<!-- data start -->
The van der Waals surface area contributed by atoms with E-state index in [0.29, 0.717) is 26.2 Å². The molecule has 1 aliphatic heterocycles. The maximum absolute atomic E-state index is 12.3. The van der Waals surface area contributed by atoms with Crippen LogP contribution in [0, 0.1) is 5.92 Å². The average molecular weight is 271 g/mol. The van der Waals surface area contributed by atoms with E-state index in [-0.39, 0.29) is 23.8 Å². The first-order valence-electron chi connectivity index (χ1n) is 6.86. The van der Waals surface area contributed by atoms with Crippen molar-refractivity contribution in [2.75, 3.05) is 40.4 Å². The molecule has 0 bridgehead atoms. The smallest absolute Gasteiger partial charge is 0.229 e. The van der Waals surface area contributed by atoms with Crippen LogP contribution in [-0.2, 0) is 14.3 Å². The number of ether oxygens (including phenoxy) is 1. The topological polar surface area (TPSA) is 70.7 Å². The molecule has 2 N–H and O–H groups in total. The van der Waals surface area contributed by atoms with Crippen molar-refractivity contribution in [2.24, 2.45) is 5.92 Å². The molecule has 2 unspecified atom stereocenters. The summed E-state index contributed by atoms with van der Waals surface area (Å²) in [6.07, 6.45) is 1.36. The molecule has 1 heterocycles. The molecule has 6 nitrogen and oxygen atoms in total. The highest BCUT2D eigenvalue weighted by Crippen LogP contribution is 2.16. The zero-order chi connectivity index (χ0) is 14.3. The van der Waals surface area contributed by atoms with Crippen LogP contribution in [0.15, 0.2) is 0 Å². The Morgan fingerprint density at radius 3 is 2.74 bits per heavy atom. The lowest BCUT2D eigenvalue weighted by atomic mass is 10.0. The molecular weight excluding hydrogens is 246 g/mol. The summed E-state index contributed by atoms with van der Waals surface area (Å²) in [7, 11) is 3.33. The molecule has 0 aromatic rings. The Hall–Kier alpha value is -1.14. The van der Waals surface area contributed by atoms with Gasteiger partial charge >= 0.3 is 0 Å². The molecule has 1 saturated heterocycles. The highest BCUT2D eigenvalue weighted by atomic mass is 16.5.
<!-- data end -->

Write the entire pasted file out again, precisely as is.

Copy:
The van der Waals surface area contributed by atoms with E-state index in [0.29, 0.717) is 26.2 Å². The molecule has 1 aliphatic heterocycles. The maximum absolute atomic E-state index is 12.3. The van der Waals surface area contributed by atoms with Crippen LogP contribution in [0, 0.1) is 5.92 Å². The average molecular weight is 271 g/mol. The van der Waals surface area contributed by atoms with E-state index in [-0.39, 0.29) is 23.8 Å². The first-order valence-electron chi connectivity index (χ1n) is 6.86. The van der Waals surface area contributed by atoms with Crippen molar-refractivity contribution in [2.75, 3.05) is 40.4 Å². The molecule has 0 bridgehead atoms. The smallest absolute Gasteiger partial charge is 0.229 e. The van der Waals surface area contributed by atoms with Crippen LogP contribution in [-0.2, 0) is 14.3 Å². The number of ether oxygens (including phenoxy) is 1. The topological polar surface area (TPSA) is 70.7 Å². The molecule has 2 N–H and O–H groups in total. The van der Waals surface area contributed by atoms with Crippen molar-refractivity contribution in [2.24, 2.45) is 5.92 Å². The molecule has 2 unspecified atom stereocenters. The summed E-state index contributed by atoms with van der Waals surface area (Å²) in [6.07, 6.45) is 1.36. The molecule has 1 heterocycles. The molecule has 6 nitrogen and oxygen atoms in total. The highest BCUT2D eigenvalue weighted by Crippen LogP contribution is 2.16. The zero-order chi connectivity index (χ0) is 14.3. The van der Waals surface area contributed by atoms with Crippen LogP contribution in [0.15, 0.2) is 0 Å². The Morgan fingerprint density at radius 3 is 2.74 bits per heavy atom. The lowest BCUT2D eigenvalue weighted by atomic mass is 10.0. The molecular weight excluding hydrogens is 246 g/mol. The summed E-state index contributed by atoms with van der Waals surface area (Å²) in [7, 11) is 3.33. The molecule has 0 aromatic rings. The Hall–Kier alpha value is -1.14. The van der Waals surface area contributed by atoms with Gasteiger partial charge >= 0.3 is 0 Å². The molecule has 1 saturated heterocycles. The highest BCUT2D eigenvalue weighted by atomic mass is 16.5.